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Putin calls for intesified war against terrorism { February 6 2004 }

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February 6, 2004
At Least 39 Killed in Bomb Blast in Moscow Subway

MOSCOW, Feb. 6 A bomb exploded inside a crowded subway train here during the morning rush hour today, killing at least 39 people and wounding 122 in what officials said appeared to be the latest and one of the worst terrorist attacks linked to the war in Chechnya.

The bomb said to be hidden inside a backpack or suitcase tore the second car of a subway train as it approached the Avtozavaodskaya station at 8:45 a.m. and hurled bodies and body parts from the train. Hundreds of passengers some of them bloodied, many of them dazed had to stagger hundreds of yards through smoke-filled tunnels to reach safety.

As they emerged, they described a scene of fear, confusion and carnage deep beneath the heart of the Russian capital. Officials said the death toll would almost certainly rise; the force of the explosion tore many bodies into pieces, complicating the identification of the dead.

"I saw five bodies near the tracks and some metal parts," said Anna Kolmykova, 51, who was riding two or three cars behind the one hit by the blast. Police officers who happened to be in her car helped lead the survivors out.

"Those officers warned us about the bodies and pieces of metal so that we would not stumble," she said, her face smeared with black soot. "It was dark and full of smoke."

President Vladimir V. Putin, appearing with the new president of Azerbaijan at the Kremlin, responded obliquely, as he did on Dec. 9, when a suicide bomber killed herself and five others in front of the National Hotel, only a few hundred feet from the Kremlin itself.

Mr. Putin did not immediately address today's bombing in detail, but called for an intensified international effort to combat terrorism.

"It is the plague of the 21st century," Mr. Putin said in televised remarks.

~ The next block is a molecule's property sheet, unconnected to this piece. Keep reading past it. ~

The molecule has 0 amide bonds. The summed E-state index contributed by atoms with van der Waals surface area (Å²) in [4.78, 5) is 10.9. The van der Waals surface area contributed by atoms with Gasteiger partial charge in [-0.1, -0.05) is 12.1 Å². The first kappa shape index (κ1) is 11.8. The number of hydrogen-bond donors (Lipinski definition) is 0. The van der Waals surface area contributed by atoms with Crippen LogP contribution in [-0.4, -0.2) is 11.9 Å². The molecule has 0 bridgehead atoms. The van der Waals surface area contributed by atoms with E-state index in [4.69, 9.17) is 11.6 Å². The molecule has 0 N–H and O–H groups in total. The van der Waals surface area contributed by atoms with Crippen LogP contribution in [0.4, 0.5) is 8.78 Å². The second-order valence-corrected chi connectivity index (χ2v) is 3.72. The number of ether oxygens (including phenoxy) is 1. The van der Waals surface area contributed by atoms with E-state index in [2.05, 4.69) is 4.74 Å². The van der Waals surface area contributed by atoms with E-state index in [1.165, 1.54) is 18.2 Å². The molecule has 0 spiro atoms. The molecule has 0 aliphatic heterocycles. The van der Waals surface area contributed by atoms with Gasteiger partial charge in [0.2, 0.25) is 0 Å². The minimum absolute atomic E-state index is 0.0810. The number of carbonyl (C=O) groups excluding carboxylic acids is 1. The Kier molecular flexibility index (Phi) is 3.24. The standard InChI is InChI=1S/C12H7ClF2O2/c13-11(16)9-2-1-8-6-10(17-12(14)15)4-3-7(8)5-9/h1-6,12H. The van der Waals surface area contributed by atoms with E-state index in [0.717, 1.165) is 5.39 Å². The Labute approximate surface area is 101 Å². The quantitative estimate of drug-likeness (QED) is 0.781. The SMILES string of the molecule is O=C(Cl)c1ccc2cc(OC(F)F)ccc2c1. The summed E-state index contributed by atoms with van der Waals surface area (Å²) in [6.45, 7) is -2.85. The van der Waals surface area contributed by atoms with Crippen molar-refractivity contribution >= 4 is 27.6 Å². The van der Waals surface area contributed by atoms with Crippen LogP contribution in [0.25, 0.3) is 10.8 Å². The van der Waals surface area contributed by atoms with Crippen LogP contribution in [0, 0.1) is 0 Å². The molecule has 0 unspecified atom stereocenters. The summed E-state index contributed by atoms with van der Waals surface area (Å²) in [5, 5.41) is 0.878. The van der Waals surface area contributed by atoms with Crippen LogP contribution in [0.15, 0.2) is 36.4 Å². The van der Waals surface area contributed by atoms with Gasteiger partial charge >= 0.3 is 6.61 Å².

Senior police and military officials announced that they had increased security at subway and railroad stations across Moscow, but there appeared to be little the authorities could do to prevent new terrorist attacks.

Mr. Putin's reserved remarks suggested an effort to minimize any political damage from the continued violence and fear stemming from the war in Chechnya, now in its fifth year. Mr. Putin, who rose to power as the second war in Chechnya unfolded, faces re-election on March 14, and though he is universally expected to win, he finds himself presiding over a conflict with no end in sight despite his reassurances that the worst was over.

With today's attack, there have been 13 terrorist bombings in the last year, most of them suicide attacks. More than 250 people have died in the attacks, including, with today's bombing, some 50 in Moscow itself.

Irina M. Khakamada, a former parliamentary deputy who has launched a quixotic challenge to Mr. Putin, said the Kremlin's military and political efforts in Chechnya, including a referendum and presidential elections in the republic last year, had proved ineffective.

"The peace process that is under way is not guaranteeing peoples' security," she said in a radio interview on Ekho Moskvy.

Copyright 2004 The New York Times Company

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